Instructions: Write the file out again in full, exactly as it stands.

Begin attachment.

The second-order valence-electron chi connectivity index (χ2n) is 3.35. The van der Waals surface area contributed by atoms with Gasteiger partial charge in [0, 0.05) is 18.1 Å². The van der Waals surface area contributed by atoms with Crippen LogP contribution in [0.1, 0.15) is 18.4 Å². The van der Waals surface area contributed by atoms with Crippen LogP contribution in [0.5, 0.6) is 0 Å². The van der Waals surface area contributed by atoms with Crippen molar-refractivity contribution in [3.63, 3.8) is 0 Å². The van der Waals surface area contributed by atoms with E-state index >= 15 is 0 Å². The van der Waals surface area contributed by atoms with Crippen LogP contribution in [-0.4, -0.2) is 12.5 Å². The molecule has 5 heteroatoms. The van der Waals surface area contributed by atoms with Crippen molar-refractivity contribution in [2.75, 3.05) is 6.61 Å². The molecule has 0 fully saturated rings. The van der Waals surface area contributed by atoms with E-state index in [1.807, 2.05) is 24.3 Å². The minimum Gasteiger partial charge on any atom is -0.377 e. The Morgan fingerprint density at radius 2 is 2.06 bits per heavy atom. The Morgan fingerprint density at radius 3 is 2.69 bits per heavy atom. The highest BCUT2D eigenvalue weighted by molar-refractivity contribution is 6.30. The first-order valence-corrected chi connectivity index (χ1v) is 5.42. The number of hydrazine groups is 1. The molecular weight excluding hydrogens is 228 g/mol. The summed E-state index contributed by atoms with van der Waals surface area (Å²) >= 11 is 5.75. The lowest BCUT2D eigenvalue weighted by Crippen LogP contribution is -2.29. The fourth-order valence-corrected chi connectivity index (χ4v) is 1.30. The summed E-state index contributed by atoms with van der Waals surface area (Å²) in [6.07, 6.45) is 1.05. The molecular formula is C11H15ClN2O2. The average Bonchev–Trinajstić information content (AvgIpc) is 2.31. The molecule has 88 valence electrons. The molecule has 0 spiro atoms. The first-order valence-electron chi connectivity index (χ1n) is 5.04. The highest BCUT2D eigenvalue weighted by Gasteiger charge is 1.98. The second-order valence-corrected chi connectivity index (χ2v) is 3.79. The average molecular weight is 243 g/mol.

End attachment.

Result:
The second-order valence-electron chi connectivity index (χ2n) is 3.35. The van der Waals surface area contributed by atoms with Gasteiger partial charge in [0, 0.05) is 18.1 Å². The van der Waals surface area contributed by atoms with Crippen LogP contribution in [0.1, 0.15) is 18.4 Å². The van der Waals surface area contributed by atoms with Crippen LogP contribution in [0.5, 0.6) is 0 Å². The van der Waals surface area contributed by atoms with Crippen molar-refractivity contribution in [3.63, 3.8) is 0 Å². The van der Waals surface area contributed by atoms with E-state index >= 15 is 0 Å². The van der Waals surface area contributed by atoms with Crippen LogP contribution in [-0.4, -0.2) is 12.5 Å². The molecule has 5 heteroatoms. The van der Waals surface area contributed by atoms with Crippen molar-refractivity contribution in [2.75, 3.05) is 6.61 Å². The molecule has 0 fully saturated rings. The van der Waals surface area contributed by atoms with E-state index in [1.807, 2.05) is 24.3 Å². The minimum Gasteiger partial charge on any atom is -0.377 e. The Morgan fingerprint density at radius 2 is 2.06 bits per heavy atom. The Morgan fingerprint density at radius 3 is 2.69 bits per heavy atom. The highest BCUT2D eigenvalue weighted by molar-refractivity contribution is 6.30. The first-order valence-corrected chi connectivity index (χ1v) is 5.42. The number of hydrazine groups is 1. The molecular weight excluding hydrogens is 228 g/mol. The summed E-state index contributed by atoms with van der Waals surface area (Å²) >= 11 is 5.75. The lowest BCUT2D eigenvalue weighted by Crippen LogP contribution is -2.29. The fourth-order valence-corrected chi connectivity index (χ4v) is 1.30. The summed E-state index contributed by atoms with van der Waals surface area (Å²) in [6.07, 6.45) is 1.05. The molecular formula is C11H15ClN2O2. The average Bonchev–Trinajstić information content (AvgIpc) is 2.31. The molecule has 88 valence electrons. The molecule has 0 spiro atoms. The first-order valence-electron chi connectivity index (χ1n) is 5.04. The highest BCUT2D eigenvalue weighted by Gasteiger charge is 1.98. The second-order valence-corrected chi connectivity index (χ2v) is 3.79. The average molecular weight is 243 g/mol.